SCARLETT’S LETTERS: A Secret Homelessness
Dear James —
I am walking. Walking. The runway is endless. Literally, it’s a marathon with only one row of seating, and mass of bodies clustering behind it. We were told to run, twice through, while keeping our cool. I’m wearing what hasn’t been seen before. Slightly afraid the Egyptian-esque tubular hat will fly off my small head. This is not my first time strutting down the catwalk; still, adrenaline kicks in, helps me keep up pace. Adrenaline encourages me. All you got to do is walk. The world’s fashion elite are watching me. Watching as I walk. Flashes from their little snappers. This is nothing compared to my formative years at age four singing and dancing in front of ten thousand spectators.
In the flashes I recall: Two days ago I was in Bali. I am still there, spiritually. The blinding Parisian runway becomes sun rays and warm glow that embraced every inch of me only two days ago. The warmth is still in my bones.
A tinge stings my heart as the taxi leads to the event called homeward bound. I have no desire to leave Bali. What will I miss more, the place or the clown? They might be one and the same. The Bali bug gets under your skin and crawls deep inside. What is it about this place? He says it’s because there is a lack of culture shock and you never feel homesick.
This is not totally true in my case. It’s been nine months since I’ve been “home”; honestly, I long to climb the rolling hills at La Cienega and Jefferson, promenade with my dog E.D. in the ‘hood’ and cruise the freeways. Above all, to hug the lovely smiles of so many dear friends.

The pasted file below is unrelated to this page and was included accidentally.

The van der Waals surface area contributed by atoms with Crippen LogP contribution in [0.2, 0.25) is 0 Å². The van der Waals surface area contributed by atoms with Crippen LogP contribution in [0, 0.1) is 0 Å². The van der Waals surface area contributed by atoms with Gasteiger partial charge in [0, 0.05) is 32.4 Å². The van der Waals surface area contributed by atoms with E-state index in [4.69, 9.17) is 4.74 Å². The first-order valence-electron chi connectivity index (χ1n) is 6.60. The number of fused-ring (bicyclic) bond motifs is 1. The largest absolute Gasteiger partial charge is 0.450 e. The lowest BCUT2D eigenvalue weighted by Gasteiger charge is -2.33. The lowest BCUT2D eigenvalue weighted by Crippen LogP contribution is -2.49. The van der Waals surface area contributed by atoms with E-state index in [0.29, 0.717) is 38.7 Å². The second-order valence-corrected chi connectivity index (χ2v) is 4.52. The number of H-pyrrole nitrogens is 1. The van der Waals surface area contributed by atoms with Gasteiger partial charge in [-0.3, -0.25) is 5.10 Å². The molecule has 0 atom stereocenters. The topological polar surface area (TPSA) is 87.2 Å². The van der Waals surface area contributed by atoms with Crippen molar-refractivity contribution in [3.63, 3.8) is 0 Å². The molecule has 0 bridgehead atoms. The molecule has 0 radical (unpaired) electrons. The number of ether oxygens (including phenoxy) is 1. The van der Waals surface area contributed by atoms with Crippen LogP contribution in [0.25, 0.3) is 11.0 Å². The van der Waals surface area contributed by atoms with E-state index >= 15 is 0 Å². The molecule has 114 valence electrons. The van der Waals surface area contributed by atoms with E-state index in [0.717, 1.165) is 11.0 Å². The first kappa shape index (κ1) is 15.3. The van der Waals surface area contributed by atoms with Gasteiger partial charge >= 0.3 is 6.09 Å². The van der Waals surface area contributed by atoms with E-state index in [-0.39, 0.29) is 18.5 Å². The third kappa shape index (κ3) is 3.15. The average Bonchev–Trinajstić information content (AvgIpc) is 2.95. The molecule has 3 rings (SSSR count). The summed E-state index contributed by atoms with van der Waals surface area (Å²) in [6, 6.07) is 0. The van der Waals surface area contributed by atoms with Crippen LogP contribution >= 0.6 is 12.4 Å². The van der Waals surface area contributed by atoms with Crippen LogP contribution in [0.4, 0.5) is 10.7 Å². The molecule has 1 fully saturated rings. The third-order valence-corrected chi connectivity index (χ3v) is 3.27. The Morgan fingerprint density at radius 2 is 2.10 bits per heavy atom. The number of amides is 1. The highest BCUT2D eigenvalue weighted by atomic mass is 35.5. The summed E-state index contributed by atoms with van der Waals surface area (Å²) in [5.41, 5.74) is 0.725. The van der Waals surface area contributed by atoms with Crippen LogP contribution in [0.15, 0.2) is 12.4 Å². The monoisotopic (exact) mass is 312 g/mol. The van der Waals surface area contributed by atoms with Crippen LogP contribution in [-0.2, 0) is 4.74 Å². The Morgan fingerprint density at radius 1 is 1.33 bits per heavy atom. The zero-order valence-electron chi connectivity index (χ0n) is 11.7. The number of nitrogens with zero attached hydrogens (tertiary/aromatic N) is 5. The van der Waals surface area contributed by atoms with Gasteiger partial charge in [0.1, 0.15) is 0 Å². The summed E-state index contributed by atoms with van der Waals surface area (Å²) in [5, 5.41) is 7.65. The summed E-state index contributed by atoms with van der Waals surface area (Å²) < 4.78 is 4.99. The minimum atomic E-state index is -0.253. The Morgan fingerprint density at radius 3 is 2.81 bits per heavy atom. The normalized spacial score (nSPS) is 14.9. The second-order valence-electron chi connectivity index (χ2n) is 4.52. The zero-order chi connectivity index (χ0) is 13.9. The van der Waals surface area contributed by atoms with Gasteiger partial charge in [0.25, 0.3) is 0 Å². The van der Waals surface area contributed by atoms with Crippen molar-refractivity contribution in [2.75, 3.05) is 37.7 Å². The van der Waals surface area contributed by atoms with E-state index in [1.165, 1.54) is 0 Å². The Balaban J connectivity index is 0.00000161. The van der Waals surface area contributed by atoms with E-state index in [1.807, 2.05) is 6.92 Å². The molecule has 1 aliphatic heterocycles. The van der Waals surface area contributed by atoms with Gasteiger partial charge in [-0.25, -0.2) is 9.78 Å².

True, if Paris were home, like the clown and so many disgruntled implanted Parisians I know, I may not be sick for it either. Sick of it is what got me on this adventure in the first place; after three months of on-and-off bronchitis, the bosses agreed I was due for a holiday.
I turn a corner and there are the cameras. Stare straight into one lens and don’t break a smile – all you got to do is keep one foot in front of the other. I wonder how that picture will turn out. Will I ever see it?
“Home is where the heart is,” they say. ‘Home‘ has always been a troublesome word for me. Where is mine, where do I dig my roots in? L.A., London, Paris, Tuscany? For a second, I saw a psychoanalyst in Paris. He said because of my upbringing I would never be content with one or the other, America or Europe. Conceivably, I needed to create lives, secret or openly, of families and lovers in both, for the foundation of my persona was such that… Thanks for that advice, have some Euros.
Is it okay if I just be me?
Turn another corner, and try not to stumble down the five steps in front of me. I’m wearing shoes size 40 while my feet are really 36, but I got that covered with two insoles, two pairs of neoprene surfer socks and one pair of cotton ones. The feet are snug as bugs, bound like sausages – I’m a Chinese noblewoman. Turning another corner and up the stairs once more, another group of photographers is waiting to pounce like a pride of murderous lions. I walk in the center and lance them with a glare.
These questions of home, or more accurately homelessness, I carried to Bali, with the hope and intention that the carefree journey, of being off the hook from constant decision making, would allocate some peace of mind. Yet it seems I am leaving with heavier questions, just as my luggage is weighted down with more colorful clothes than I would ever imagine wearing in Paris.